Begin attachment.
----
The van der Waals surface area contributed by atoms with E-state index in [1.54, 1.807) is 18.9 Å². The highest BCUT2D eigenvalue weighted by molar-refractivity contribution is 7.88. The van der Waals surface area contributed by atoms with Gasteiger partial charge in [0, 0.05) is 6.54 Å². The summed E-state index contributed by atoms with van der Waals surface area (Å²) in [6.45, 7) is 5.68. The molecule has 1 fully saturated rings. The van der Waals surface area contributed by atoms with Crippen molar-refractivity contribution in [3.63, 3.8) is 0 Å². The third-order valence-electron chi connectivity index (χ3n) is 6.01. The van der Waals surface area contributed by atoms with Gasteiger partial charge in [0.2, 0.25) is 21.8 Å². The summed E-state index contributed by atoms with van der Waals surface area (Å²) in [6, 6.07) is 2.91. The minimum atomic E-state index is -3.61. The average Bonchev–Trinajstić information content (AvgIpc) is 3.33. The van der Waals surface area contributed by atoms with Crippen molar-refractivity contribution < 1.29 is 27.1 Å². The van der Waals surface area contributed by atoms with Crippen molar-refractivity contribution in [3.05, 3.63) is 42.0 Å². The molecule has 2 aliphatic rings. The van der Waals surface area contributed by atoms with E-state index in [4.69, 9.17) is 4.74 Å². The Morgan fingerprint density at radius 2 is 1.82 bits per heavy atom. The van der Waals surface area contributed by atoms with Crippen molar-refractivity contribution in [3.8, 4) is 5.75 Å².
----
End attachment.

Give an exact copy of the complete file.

The van der Waals surface area contributed by atoms with E-state index in [1.54, 1.807) is 18.9 Å². The highest BCUT2D eigenvalue weighted by molar-refractivity contribution is 7.88. The van der Waals surface area contributed by atoms with Gasteiger partial charge in [0, 0.05) is 6.54 Å². The summed E-state index contributed by atoms with van der Waals surface area (Å²) in [6.45, 7) is 5.68. The molecule has 1 fully saturated rings. The van der Waals surface area contributed by atoms with Crippen molar-refractivity contribution in [3.63, 3.8) is 0 Å². The third-order valence-electron chi connectivity index (χ3n) is 6.01. The van der Waals surface area contributed by atoms with Gasteiger partial charge in [0.2, 0.25) is 21.8 Å². The summed E-state index contributed by atoms with van der Waals surface area (Å²) in [6, 6.07) is 2.91. The minimum atomic E-state index is -3.61. The average Bonchev–Trinajstić information content (AvgIpc) is 3.33. The van der Waals surface area contributed by atoms with Crippen molar-refractivity contribution < 1.29 is 27.1 Å². The van der Waals surface area contributed by atoms with Crippen molar-refractivity contribution in [3.05, 3.63) is 42.0 Å². The molecule has 2 aliphatic rings. The van der Waals surface area contributed by atoms with E-state index in [4.69, 9.17) is 4.74 Å². The Morgan fingerprint density at radius 2 is 1.82 bits per heavy atom. The van der Waals surface area contributed by atoms with Crippen molar-refractivity contribution in [3.8, 4) is 5.75 Å².